On the other hand, if you have a dirty air filter, you should replace it as soon as possible to avoid any of the risks mentioned above. If you have a permanent filter and experience a lot of pet hair or debris in your filter, then clean it monthly to ensure you have quality air in your home.

Can you clean and reuse a furnace filter?

In most cases, it is safe to clean and reuse a furnace filter. If you have a permanent filter, use a brush or vacuum cleaner with a hose attachment to remove the debris from the filter. You can also lightly wash your permanent filters if necessary.

Disposable filters should be thrown away and replaced around every three months. When disposing of your disposable filter, make sure to seal it in a plastic bag before putting it in the trash can. This will help prevent any allergens or debris from escaping and affecting those around you.

Senior man changing a dirty air filter in a HVAC Furnace

How do you know when to replace your furnace filter?

Replacing your filter will depend on what size of filter you have. For example, filters that are 1-2 inches thick usually are changed every three months.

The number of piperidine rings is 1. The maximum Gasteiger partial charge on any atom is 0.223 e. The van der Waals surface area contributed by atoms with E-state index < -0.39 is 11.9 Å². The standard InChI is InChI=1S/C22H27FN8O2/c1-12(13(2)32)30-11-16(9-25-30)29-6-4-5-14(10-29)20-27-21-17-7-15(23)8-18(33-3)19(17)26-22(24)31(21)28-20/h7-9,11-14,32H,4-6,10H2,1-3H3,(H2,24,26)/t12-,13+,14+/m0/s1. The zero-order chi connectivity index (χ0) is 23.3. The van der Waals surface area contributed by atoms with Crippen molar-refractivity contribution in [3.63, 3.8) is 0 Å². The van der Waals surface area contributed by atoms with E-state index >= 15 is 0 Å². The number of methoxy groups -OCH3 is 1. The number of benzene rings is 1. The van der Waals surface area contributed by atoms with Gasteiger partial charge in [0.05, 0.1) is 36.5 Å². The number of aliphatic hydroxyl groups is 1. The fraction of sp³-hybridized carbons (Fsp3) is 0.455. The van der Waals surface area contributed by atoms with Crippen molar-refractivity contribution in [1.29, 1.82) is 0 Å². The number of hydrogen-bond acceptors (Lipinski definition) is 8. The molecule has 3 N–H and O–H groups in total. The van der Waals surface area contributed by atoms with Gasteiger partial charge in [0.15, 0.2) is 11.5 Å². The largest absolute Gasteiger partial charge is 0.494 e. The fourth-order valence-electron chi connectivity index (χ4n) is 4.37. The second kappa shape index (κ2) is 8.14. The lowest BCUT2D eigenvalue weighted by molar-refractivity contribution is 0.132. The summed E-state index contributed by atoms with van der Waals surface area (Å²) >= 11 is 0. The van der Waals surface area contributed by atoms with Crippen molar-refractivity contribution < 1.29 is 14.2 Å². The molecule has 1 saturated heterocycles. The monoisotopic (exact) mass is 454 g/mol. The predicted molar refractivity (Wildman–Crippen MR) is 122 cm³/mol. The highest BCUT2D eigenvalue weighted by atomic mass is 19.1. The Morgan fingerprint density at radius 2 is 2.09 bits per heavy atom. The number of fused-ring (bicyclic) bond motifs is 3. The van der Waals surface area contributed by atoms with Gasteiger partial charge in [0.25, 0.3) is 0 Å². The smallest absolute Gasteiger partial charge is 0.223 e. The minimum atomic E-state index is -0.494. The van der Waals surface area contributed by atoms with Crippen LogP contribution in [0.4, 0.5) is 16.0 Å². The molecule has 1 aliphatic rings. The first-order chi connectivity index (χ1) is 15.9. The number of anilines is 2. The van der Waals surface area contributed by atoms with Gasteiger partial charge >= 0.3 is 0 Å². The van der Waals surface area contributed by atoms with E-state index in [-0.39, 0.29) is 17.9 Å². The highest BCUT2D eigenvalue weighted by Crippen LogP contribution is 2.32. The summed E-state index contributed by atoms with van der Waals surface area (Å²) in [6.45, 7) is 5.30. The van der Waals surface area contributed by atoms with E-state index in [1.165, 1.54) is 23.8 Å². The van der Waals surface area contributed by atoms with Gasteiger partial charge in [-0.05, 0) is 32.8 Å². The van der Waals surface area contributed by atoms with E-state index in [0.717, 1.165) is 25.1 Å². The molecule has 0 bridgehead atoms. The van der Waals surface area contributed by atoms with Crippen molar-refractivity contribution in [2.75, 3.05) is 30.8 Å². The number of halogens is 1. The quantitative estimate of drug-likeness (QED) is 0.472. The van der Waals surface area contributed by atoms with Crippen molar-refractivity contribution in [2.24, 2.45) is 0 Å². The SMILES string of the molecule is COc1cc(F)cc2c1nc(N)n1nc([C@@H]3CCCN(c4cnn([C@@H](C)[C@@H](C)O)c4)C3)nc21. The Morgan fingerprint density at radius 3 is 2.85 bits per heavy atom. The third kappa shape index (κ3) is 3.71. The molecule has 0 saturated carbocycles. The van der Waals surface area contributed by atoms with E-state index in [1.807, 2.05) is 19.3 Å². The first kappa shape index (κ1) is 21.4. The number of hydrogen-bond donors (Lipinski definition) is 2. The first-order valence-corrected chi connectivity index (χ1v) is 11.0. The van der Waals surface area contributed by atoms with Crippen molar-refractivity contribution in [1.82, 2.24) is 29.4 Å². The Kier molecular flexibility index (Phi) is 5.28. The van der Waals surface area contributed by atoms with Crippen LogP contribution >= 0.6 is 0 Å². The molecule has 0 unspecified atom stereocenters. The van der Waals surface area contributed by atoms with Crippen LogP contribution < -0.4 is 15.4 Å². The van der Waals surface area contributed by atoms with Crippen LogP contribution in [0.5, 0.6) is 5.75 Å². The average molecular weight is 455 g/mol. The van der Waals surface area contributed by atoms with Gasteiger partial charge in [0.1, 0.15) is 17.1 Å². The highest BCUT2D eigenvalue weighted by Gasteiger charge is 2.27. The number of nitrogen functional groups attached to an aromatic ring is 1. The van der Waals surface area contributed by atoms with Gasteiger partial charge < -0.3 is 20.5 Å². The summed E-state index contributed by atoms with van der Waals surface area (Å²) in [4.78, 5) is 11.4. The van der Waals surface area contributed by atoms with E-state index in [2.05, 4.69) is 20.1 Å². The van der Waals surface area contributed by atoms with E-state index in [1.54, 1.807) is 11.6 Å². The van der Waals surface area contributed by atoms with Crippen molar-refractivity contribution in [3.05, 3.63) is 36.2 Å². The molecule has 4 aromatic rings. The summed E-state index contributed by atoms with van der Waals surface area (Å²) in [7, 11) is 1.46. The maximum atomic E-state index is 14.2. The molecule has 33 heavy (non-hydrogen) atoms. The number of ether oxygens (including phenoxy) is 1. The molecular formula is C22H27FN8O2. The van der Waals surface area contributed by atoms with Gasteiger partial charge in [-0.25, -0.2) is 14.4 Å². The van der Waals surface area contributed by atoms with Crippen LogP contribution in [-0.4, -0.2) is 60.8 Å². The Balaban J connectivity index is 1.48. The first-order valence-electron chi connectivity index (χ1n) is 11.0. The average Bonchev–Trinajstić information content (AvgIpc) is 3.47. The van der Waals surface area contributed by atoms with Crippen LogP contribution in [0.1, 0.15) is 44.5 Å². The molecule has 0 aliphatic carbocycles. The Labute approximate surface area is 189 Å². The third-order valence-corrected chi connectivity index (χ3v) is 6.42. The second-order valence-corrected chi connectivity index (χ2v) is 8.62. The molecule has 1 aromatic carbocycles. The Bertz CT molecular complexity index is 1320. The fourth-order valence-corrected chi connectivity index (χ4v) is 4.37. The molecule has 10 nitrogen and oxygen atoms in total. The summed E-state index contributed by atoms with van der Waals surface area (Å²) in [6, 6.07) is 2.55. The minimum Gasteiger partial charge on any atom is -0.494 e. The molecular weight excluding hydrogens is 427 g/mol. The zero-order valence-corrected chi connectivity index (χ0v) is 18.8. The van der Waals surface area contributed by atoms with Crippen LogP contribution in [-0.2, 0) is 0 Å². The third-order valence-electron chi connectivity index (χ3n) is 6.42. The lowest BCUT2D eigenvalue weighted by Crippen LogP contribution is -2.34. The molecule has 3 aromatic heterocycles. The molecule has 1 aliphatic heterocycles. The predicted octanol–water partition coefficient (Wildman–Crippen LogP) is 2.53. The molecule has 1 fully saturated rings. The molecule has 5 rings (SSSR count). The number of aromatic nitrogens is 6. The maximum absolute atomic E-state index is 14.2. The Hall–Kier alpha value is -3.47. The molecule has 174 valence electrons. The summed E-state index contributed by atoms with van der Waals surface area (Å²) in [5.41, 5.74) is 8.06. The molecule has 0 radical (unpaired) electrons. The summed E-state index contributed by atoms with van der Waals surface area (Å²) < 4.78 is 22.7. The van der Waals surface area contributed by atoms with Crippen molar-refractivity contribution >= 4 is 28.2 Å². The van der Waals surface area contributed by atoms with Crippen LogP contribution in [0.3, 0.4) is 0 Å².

Then the more extensive filters around 3-4 inches thick can usually make it six to nine months before needing a replacement. Lastly, the macho thick filters around 6 inches can make it a year before needing a replacement.

There are a few ways to know what type of furnace filter to get. The easiest way is to look at your furnace. On the side or the top, you should find a label that tells you the size of your filter.

If you do not have your furnace manual, you can also find the size of your filter online. Search for "your furnace brand name" + "filter size."

Once you have the size of your filter, you can go to your local hardware store or home improvement store and buy a filter that is the same size as the one you have.

It is important to note that not all filters are made the same. Some filters are designed to last longer than others, so you must get the correct type of filter for your furnace.

If you have any questions about what kind of filter to get, you can always call your local HVAC technician for help.

Final Thoughts

As you can see from this article, filters are vital to the air quality in your home. If you are moving into your new home, be sure to ask about the furnace health and the last time the filter was changed.

Filters are not just a one-time yearly event, and they should be checked monthly for allergies and cleaned every three months to save energy.

If you liked this article, then you should also read:

Do Furnaces Have SEER Ratings?

How Hot Should The Air From My Furnace Be?

How To Tell If Air Ducts Need Cleaning—10 Signs To Look For